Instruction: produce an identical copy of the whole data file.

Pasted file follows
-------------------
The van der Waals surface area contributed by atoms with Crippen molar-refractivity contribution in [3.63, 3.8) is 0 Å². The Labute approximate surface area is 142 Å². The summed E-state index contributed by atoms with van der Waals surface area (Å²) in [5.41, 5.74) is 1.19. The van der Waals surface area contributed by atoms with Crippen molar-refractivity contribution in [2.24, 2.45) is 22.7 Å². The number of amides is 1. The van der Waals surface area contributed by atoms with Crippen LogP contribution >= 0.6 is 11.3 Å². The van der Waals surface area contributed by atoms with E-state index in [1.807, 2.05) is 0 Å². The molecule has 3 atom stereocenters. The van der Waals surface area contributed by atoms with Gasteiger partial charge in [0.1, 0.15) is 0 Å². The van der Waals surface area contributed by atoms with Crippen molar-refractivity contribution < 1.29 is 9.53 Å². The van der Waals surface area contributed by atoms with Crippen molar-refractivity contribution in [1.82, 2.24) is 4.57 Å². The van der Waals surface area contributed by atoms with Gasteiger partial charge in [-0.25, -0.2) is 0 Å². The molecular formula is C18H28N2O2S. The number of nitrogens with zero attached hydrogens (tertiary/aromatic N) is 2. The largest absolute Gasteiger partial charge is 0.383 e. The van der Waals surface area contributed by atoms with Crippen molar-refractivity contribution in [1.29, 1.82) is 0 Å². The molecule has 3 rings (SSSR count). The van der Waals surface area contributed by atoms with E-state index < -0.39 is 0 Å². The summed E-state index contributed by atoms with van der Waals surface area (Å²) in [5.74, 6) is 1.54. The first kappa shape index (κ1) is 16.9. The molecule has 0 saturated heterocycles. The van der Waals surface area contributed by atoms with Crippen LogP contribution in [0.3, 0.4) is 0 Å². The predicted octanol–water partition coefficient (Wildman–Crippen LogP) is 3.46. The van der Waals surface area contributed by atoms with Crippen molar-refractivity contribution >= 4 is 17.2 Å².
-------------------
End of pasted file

The van der Waals surface area contributed by atoms with Crippen molar-refractivity contribution in [3.63, 3.8) is 0 Å². The Labute approximate surface area is 142 Å². The summed E-state index contributed by atoms with van der Waals surface area (Å²) in [5.41, 5.74) is 1.19. The van der Waals surface area contributed by atoms with Crippen molar-refractivity contribution in [2.24, 2.45) is 22.7 Å². The number of amides is 1. The van der Waals surface area contributed by atoms with Crippen LogP contribution >= 0.6 is 11.3 Å². The van der Waals surface area contributed by atoms with E-state index in [1.807, 2.05) is 0 Å². The molecule has 3 atom stereocenters. The van der Waals surface area contributed by atoms with Gasteiger partial charge in [0.1, 0.15) is 0 Å². The van der Waals surface area contributed by atoms with Crippen molar-refractivity contribution < 1.29 is 9.53 Å². The van der Waals surface area contributed by atoms with Crippen molar-refractivity contribution in [1.82, 2.24) is 4.57 Å². The van der Waals surface area contributed by atoms with Gasteiger partial charge in [-0.25, -0.2) is 0 Å². The molecular formula is C18H28N2O2S. The number of nitrogens with zero attached hydrogens (tertiary/aromatic N) is 2. The largest absolute Gasteiger partial charge is 0.383 e. The van der Waals surface area contributed by atoms with Crippen molar-refractivity contribution in [1.29, 1.82) is 0 Å². The molecule has 3 rings (SSSR count). The van der Waals surface area contributed by atoms with E-state index < -0.39 is 0 Å². The summed E-state index contributed by atoms with van der Waals surface area (Å²) in [5.74, 6) is 1.54. The first kappa shape index (κ1) is 16.9. The molecule has 0 saturated heterocycles. The van der Waals surface area contributed by atoms with Crippen LogP contribution in [0.3, 0.4) is 0 Å². The predicted octanol–water partition coefficient (Wildman–Crippen LogP) is 3.46. The van der Waals surface area contributed by atoms with Crippen molar-refractivity contribution >= 4 is 17.2 Å².